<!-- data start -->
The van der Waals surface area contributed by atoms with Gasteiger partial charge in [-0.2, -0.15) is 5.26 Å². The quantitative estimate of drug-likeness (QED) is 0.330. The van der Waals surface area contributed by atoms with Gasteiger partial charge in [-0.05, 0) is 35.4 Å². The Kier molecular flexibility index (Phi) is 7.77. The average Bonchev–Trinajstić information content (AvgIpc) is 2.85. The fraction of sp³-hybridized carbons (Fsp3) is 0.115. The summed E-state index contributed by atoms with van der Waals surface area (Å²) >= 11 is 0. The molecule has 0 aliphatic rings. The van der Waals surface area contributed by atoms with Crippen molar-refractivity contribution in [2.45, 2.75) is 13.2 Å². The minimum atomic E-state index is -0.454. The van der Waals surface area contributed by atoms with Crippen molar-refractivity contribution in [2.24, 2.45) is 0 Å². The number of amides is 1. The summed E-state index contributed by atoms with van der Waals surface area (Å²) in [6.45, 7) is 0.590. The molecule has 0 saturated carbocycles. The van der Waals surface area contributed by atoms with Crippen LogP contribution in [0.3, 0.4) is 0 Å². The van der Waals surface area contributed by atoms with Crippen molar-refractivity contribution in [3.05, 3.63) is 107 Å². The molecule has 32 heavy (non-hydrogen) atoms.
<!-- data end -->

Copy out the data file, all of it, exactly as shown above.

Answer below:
The van der Waals surface area contributed by atoms with Gasteiger partial charge in [-0.2, -0.15) is 5.26 Å². The quantitative estimate of drug-likeness (QED) is 0.330. The van der Waals surface area contributed by atoms with Gasteiger partial charge in [-0.05, 0) is 35.4 Å². The Kier molecular flexibility index (Phi) is 7.77. The average Bonchev–Trinajstić information content (AvgIpc) is 2.85. The fraction of sp³-hybridized carbons (Fsp3) is 0.115. The summed E-state index contributed by atoms with van der Waals surface area (Å²) >= 11 is 0. The molecule has 0 aliphatic rings. The van der Waals surface area contributed by atoms with Crippen molar-refractivity contribution in [2.45, 2.75) is 13.2 Å². The minimum atomic E-state index is -0.454. The van der Waals surface area contributed by atoms with Crippen molar-refractivity contribution in [2.24, 2.45) is 0 Å². The number of amides is 1. The summed E-state index contributed by atoms with van der Waals surface area (Å²) in [6.45, 7) is 0.590. The molecule has 0 saturated carbocycles. The van der Waals surface area contributed by atoms with Crippen LogP contribution in [0.3, 0.4) is 0 Å². The van der Waals surface area contributed by atoms with Crippen molar-refractivity contribution in [3.05, 3.63) is 107 Å². The molecule has 32 heavy (non-hydrogen) atoms.